00:15 David Williams, USPS (Dedicating Official) – Remarks
00:32 Hanukkah Forever® Stamp – Reveal
01:02 Rabbi Dan Levin, Temple Beth El – Remarks
01:52 David Williams, USPS – Remarks
02:14 Ted Deutch, Congressman – Remarks
02:52 B-roll – Children singing
03:22 B-roll – Autographs
04:06 B-roll – Stamp Sales & Cancellations
BOCA RATON, FL — The U.S. Postal Service’s new Hanukkah Forever stamp — available nationwide today — features a warm, elegant illustration of a holiday menorah in the window of a home. The eight nights and days of Hanukkah begin on the 25th of Kislev in the Hebrew calendar, a date that falls in late November or December. In 2016, Hanukkah begins at sundown Dec. 24.
The first-day-of-issue stamp dedication ceremony took place at the Temple Beth El of Boca Raton. The public is asked to share the news of the stamp using the hashtag #HanukkahStamps.
“The Hanukkahstamp we’re dedicating today honors a religious observance that is more than 2,000 years old — and how appropriate that the word itself — Hanukkah — means ‘dedication’ in Hebrew,” said U.S. Postal Service Chief Operating Officer and Executive Vice President David Williams. “This beautiful stamp depicts a warm, elegant illustration of a holiday menorah in the window of a home. The white window trim is visible through the branches of the menorah, which echo a tangle of snow-covered tree branches beyond the glass. Artist William Low added visual interest to the scene by highlighting the contrast between the hot candle flames and the cool snow, the vertical candles and the horizontal window frame, and the dark menorah with the brightly lit candles. Starting today, this beautiful image of remembrance, light and love will travel on letters and packages to millions of households and businesses throughout America and around the world.”
Low, of Huntington, NY, worked under art director Ethel Kessler of Bethesda, MD, who designed the stamp.
Joining Williams in dedicating the stamp were Temple Beth El of Boca Raton Rabbi Jessica Brockman, Senior Rabbi Dan Levin and Rabbi Greg Weisman. U.S. Postal Service South Florida District Manager Jeffery Taylor served as master of ceremonies.
“We are deeply honored to host the Postal Service in unveiling this year’s Chanukah stamp,” said Levin. “The holiday of Chanukah is a celebration of the triumph of the spirit over oppression so deeply reflected in the story of America. All of us in the Jewish community are proud to see our heritage woven into the philatelic tradition of America.”
Hanukkah is a transliteration or change of letters of the Hebrew word as written in the Roman alphabet. There are various spellings, though the most widely used in the United States are Hanukkah and Chanukah.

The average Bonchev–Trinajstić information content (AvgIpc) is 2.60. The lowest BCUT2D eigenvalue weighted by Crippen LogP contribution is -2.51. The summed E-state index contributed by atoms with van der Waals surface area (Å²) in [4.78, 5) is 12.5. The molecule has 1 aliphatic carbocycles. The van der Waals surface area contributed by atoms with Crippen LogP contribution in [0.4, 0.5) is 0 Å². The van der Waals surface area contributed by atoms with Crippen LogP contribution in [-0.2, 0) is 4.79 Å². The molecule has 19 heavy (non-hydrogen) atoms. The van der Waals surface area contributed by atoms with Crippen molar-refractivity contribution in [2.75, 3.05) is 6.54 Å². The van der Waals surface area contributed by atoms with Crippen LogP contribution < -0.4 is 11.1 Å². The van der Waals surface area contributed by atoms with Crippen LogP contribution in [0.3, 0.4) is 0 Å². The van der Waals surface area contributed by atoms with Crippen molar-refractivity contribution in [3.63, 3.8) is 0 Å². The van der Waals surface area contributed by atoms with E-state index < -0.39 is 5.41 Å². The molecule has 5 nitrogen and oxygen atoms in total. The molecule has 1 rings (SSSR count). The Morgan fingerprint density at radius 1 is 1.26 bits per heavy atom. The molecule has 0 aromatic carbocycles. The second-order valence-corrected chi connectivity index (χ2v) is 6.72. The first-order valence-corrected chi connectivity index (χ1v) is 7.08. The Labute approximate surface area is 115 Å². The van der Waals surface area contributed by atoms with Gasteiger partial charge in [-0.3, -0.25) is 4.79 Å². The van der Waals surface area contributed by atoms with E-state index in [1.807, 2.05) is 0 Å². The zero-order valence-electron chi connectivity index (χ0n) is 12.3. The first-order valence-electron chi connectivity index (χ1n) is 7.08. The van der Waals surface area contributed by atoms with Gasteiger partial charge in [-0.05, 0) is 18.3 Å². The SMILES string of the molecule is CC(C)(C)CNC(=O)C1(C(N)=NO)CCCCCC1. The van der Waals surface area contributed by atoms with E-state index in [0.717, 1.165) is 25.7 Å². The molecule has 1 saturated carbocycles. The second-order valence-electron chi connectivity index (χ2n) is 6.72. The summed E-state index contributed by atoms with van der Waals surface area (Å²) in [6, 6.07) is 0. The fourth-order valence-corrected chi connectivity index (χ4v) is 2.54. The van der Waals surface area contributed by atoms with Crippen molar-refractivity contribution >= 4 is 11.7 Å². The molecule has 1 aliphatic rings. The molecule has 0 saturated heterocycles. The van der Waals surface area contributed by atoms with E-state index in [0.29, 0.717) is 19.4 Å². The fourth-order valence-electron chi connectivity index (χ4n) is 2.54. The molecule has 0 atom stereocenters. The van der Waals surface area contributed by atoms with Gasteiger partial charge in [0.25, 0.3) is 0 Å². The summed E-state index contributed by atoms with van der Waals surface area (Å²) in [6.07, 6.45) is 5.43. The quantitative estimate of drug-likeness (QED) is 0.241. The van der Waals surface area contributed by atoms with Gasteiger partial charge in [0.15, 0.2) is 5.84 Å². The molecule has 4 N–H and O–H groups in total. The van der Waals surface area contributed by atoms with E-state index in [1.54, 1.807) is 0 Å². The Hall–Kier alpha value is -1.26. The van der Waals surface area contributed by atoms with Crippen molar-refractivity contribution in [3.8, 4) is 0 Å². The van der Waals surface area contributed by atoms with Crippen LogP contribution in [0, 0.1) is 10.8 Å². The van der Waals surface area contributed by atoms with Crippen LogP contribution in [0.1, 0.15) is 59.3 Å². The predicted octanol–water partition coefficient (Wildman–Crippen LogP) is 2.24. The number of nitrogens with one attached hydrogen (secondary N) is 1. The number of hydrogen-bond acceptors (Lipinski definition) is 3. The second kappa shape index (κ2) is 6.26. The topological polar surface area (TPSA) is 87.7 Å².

Hanukkah is the Hebrew word for “dedication.” Tradition relates how a miracle took place during the rededication of the Temple in Jerusalem, which had been desecrated by conquering armies. The sacramental oil, thought to be enough for only one day, burned for eight days.
The miracle of the oil is at the heart of the ritual of the lighting of the hanukiah a menorah — candelabra — with nine branches, eight that hold candles representing each of the eight nights and days of Hanukkah, and the ninth, the shamash or “servant,” used to light the other candles. The hanukiah, used only at Hanukkah, traditionally was placed for all to see at the entrance of the home. At times in history when it was not safe for Jewish families to make a public declaration of faith, the menorah was set instead in a prominent place inside the home. Today in the U.S., many families have renewed the tradition of displaying the menorah in windows during the holiday.
Hanukkah is a time for gatherings of family and friends with feasting, games and other activities. Foods like latkes — potato pancakes — and sufganiyot — deep-fried doughnuts — are traditional. After the lighting of the candles, there may be singing and a gift exchange. Children play a game called dreidel. Competing for a pot of chocolate coins, nuts, pennies or other prizes, each player takes turns spinning the dreidel, a four-sided top with letters on each side. The letters form an acronym for the Hebrew saying “A great miracle happened there,” referring to the miracle of the oil. Depending on the outcome of the dreidel’s spin, the player either takes from or gives to the pot. The game ends when one player has won all the treats.
National: Mark Saunders